And yet this Imperial City was then as well regulated as any of those wherein we live, full of those we call honest Men; its inhabitants were reputed devout, frequented the Sacraments, and lived as we generally do: Let this great Saint's Decision, who would never have spoken so positively without an extraordinary Light, give us an idea of the small Number of the Elect.

Of the Small Number of Those that are Saved. By Fr. Jean Croiset

Saturday, April 4, 2009

carefully guard the faith

See, then, how carefully thou oughtest to preserve this faith. Doubtless, thou must also watch over other virtues, over charity, patience, prudence, temperance, just as thou dost over the other members of the body, which do their part also in giving life to it; but thou art bound in an especial manner to watch over faith, because it may be described as the heart of the soul: " With all watchfulness keep thy heart, because life issueth out from it."4 Oh, how carefully shouldst thou drive away every little temptation against faith ! I know that when any temptations which disturb thee are involuntary, thou needest not be greatly concerned about them. Every day renew thy promises to God; invoke Him, embrace Him, adore Him : tell Him that thou swearest allegiance to Him in spite of all His enemies, and then do not trouble thyself about anything to the contrary which may be suggested by thy thoughts. But thou must be careful never to give admission to these dangerous thoughts. Thou must have a horror of associating with those who now and then make use of free, not to say rash, expressions in matters of faith. Avoid them, flee from them. Do not allow thy mind to become entangled in those difficult questions which thou mayest indeed be clever enough to take in to a certain point, but which thou art certainly too ignorant to explain. Bow thy head reverently in the obedience of faith, and acknowledge that the vision of many saints of eminent learning, of a St. Jerome, an Ambrose, an Augustine, a Thomas, penetrated where thine cannot: "They that go down to the sea in ships (not in a little boat like thine) doing business in the great waters, these have seen the works of the Lord and His wonders in the deep."1

The Manna of the Soul

mortification of St. Francis Paula

The liturgical year, tr. by L. Shepherd. Continuation [by L. Fromage]. By Prosper Louis P. Guéranger, L. Fromage: "Order He had a wonderful gift of preaching He observed virginity during his whole life Such was his love for humility that he called himself the last of all men and would have his disciples named Minims His dress was of the coarsest kind he always walked barefooted and his bed was the ground His abstinence was extraordinary he ate only once in the day and that not till after sunset His food consisted of bread and water to which he scarcely ever added those viands which are permitted even in Lent and this practice he would have kept up by his Religious under the obligation of a fourth vow God bore witness to the "

Friday, April 3, 2009

though the sinner's departure was gradual, his return must be immediate

VI. Consider sixthly, that although the sinner's departure from God was gradual, his return must not be so, but immediate ; for the particle as is not used here to denote proportion of similarity, but of quantity: and therefore it is not said, "Return as you had revolted," in which case the conversion would have to be of the same kind as the revolt; but it is said, "Return as you had deeply revolted," showing that the conversion should be in proportion to the depth of the revolt. There would be very little hope of any one succeeding in gradually climbing up so steep a precipice, since for each step that he made forward he would slip back more than one, so great is the power of inveterate habit, unless destroyed by acts which amount to the heroic. And, therefore, it will not do to walk up, he must run—he must fly; he must " take wings as eagles."1 Divine grace is waiting to supply him with them. With wings like these—wings not of nature but of grace, a Pelagia, a Thais, a Theodora, a William of Aquitaine flew swiftly to the summit of the most perfect virtue ; and shouldst thou require them, they will be ready for thee too if only thou trustest God as they did. All that He requires of thee is to set thy face resolutely towards Him, with the intention of drawing as near to Him as thou hast gone far from Him : "Return as you had deeply revolted, O children of Israel." It rests with Him to give thee such grace as will enable thee at once to accomplish what thou intendest. Thou mayest infer this, if thou art afraid, from the invitation which He gives thee. Does not He know that of thyself thou canst do nothing ? And yet He bids thee take a step of exceeding difficulty. This is a proof, then, that He has the grace ready for thee to enable thee to take it. Otherwise, what sort of an invitation would it be which He gives thee ? Not certainly that of so tender a lover as He is, but of one who mocks.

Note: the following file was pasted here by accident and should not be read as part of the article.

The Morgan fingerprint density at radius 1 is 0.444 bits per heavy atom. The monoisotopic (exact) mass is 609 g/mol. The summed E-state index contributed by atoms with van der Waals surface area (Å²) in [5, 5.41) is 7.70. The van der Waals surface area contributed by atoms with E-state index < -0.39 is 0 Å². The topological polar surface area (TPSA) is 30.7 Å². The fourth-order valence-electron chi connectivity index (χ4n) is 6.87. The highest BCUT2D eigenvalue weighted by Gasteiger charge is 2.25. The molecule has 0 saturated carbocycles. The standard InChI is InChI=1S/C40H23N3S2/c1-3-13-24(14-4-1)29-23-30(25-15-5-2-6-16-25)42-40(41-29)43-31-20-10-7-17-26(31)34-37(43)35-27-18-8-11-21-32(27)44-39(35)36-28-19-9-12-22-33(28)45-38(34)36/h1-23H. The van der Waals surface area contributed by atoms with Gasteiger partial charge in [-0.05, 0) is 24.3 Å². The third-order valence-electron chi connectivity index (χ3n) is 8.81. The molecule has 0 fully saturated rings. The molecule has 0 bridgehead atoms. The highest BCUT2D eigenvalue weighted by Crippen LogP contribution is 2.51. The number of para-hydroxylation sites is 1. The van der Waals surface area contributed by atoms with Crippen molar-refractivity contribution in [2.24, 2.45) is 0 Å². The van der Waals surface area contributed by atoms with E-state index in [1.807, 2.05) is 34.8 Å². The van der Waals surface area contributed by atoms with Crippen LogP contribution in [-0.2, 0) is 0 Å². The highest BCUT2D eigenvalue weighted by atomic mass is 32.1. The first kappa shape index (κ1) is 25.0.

The Manna of the Soul

Sacred and Immaculate Hearts

Sacred and Immaculate Hearts

Our Lady of Guadalupe

Our Lady of Guadalupe

Pillar of Scourging of Our Lord JESUS

Pillar of Scourging of Our Lord JESUS

Shroud of Turin

Shroud of Turin